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National Wildflower Centre seed harvesting underway in Eden’s flourishing fields

The Eden Project’s stunning wildflower fields are abuzz with activity as the harvesting season begins.


The National Wildflower Centre team


The National Wildflower Centre team, with the help of their buttercup-yellow combine harvester Sunny, are hard at work collecting seeds sewn in the Spring. 

Seeds being harvested are mostly from cornflowers – the bright blue flower now largely extinct in the wild due to intensive agricultural practices and particularly attractive to bumblebees and birds. Also included among the haul are poppy seeds. 

In total, three fields near the entrance to the Eden Project are being harvested. For every gram, there is an average of 200 seeds collected. The project will see around 100 kilograms harvested over the three fields. 

Once collected, the seeds are bagged and laid out to dry at the Eden Nursery. After being cleaned, they will then be added to wildflower seed mixtures. 

The aim of harvesting the seeds at Eden is to increase the resources available for wildlife diversity and to help with nature recovery. 

The seeds are held in the National Wildflower Centre seed bank at Eden. Building up the stock allows the team and others to use them for future community service projects and creative conservation activities in the South West and nationally.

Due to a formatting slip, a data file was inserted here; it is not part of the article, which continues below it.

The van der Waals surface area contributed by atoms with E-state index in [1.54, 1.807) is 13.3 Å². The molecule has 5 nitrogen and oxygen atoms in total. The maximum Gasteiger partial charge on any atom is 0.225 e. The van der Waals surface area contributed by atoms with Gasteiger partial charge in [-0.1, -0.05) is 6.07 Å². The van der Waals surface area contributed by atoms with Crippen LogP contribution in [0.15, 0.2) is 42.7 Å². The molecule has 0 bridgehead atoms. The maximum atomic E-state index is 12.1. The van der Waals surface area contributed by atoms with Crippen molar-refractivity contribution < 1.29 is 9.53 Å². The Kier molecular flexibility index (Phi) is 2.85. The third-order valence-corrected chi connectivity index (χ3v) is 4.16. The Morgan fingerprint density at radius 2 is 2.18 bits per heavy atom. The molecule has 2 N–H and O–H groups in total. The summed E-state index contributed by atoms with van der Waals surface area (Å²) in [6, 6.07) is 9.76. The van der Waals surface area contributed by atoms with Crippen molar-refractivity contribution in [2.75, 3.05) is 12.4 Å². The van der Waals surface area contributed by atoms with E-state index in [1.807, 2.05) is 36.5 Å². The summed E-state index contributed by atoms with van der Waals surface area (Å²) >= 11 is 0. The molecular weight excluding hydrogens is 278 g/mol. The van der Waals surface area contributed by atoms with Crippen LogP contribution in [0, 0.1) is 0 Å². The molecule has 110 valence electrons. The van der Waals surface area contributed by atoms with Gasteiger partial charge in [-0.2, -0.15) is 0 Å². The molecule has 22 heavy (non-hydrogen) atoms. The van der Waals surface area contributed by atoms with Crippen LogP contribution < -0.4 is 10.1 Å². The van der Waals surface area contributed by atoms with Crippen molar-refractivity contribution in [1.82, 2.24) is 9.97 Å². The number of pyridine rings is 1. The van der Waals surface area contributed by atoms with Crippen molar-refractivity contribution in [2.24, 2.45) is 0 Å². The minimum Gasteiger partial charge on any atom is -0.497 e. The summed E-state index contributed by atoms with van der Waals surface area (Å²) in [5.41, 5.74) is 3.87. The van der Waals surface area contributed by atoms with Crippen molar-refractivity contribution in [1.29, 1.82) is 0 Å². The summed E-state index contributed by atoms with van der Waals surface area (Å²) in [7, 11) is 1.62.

Some of the seeds are also sold in packets through the Eden Project shop, allowing anyone to create their own wildflower garden in their own space. 

Richard Scott, Technical Director at the National Wildflower Centre, said: “These wildflower seeds from Eden’s glorious fields will help bring delight and colour into the lives of communities in the South West and nationwide, as well as supporting biodiversity throughout the country. 

“We named our combine harvester Sunny to reflect the notion that seeds are essentially condensed sunshine. We hope that the seeds harvested here help brighten up the many spots they will grow in.” 

Creative conservation is at the heart of the National Wildflower Centre’s projects. They create new wildflower landscapes in partnership with communities, businesses, local and parish councils, and other organisations, and run conservation projects that bring threatened species back from the brink. 

Their projects combine conservation, creativity and colour to make new wildflower habitats that support wildlife and connect people to the natural world.  

The National Wildflower Centre opened in the Knowsley borough of Merseyside in 2000 as a Millennium project, funded by the Millennium Commission and Big Lottery. It closed in January 2017 and in 2018, the Eden Project stepped in to save its legacy and build a new partnership that continues to flourish from its South West base.